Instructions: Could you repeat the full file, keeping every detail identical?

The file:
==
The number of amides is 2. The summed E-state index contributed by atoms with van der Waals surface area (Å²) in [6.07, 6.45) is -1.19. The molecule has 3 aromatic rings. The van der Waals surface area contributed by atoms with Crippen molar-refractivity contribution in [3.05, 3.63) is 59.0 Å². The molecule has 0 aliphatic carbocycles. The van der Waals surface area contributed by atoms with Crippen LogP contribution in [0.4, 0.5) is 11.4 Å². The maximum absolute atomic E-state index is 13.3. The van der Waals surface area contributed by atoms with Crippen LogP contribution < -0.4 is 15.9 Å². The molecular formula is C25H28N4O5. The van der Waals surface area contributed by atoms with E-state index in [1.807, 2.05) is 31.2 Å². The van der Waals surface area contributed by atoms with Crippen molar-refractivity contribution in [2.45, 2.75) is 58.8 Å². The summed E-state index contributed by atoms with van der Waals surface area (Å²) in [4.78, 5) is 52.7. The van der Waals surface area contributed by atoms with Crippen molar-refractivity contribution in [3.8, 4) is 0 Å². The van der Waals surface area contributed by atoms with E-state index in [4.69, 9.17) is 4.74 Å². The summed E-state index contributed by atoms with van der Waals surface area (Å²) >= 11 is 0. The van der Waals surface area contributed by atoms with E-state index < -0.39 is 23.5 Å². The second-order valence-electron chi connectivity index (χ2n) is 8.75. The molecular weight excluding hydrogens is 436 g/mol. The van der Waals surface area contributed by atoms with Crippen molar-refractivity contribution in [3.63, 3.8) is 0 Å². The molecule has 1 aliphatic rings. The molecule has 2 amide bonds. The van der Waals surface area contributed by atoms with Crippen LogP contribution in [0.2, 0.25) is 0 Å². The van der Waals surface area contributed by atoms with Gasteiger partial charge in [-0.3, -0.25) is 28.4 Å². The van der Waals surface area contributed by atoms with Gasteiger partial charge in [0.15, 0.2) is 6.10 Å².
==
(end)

The number of amides is 2. The summed E-state index contributed by atoms with van der Waals surface area (Å²) in [6.07, 6.45) is -1.19. The molecule has 3 aromatic rings. The van der Waals surface area contributed by atoms with Crippen molar-refractivity contribution in [3.05, 3.63) is 59.0 Å². The molecule has 0 aliphatic carbocycles. The van der Waals surface area contributed by atoms with Crippen LogP contribution in [0.4, 0.5) is 11.4 Å². The maximum absolute atomic E-state index is 13.3. The van der Waals surface area contributed by atoms with Crippen LogP contribution < -0.4 is 15.9 Å². The molecular formula is C25H28N4O5. The van der Waals surface area contributed by atoms with E-state index in [1.807, 2.05) is 31.2 Å². The van der Waals surface area contributed by atoms with Crippen molar-refractivity contribution in [2.45, 2.75) is 58.8 Å². The summed E-state index contributed by atoms with van der Waals surface area (Å²) in [4.78, 5) is 52.7. The van der Waals surface area contributed by atoms with Crippen molar-refractivity contribution in [3.8, 4) is 0 Å². The van der Waals surface area contributed by atoms with E-state index in [4.69, 9.17) is 4.74 Å². The summed E-state index contributed by atoms with van der Waals surface area (Å²) >= 11 is 0. The van der Waals surface area contributed by atoms with E-state index < -0.39 is 23.5 Å². The second-order valence-electron chi connectivity index (χ2n) is 8.75. The molecular weight excluding hydrogens is 436 g/mol. The van der Waals surface area contributed by atoms with Crippen molar-refractivity contribution in [3.63, 3.8) is 0 Å². The molecule has 1 aliphatic rings. The molecule has 2 amide bonds. The van der Waals surface area contributed by atoms with Crippen LogP contribution in [0.2, 0.25) is 0 Å². The van der Waals surface area contributed by atoms with Gasteiger partial charge in [-0.3, -0.25) is 28.4 Å². The van der Waals surface area contributed by atoms with Gasteiger partial charge in [0.15, 0.2) is 6.10 Å².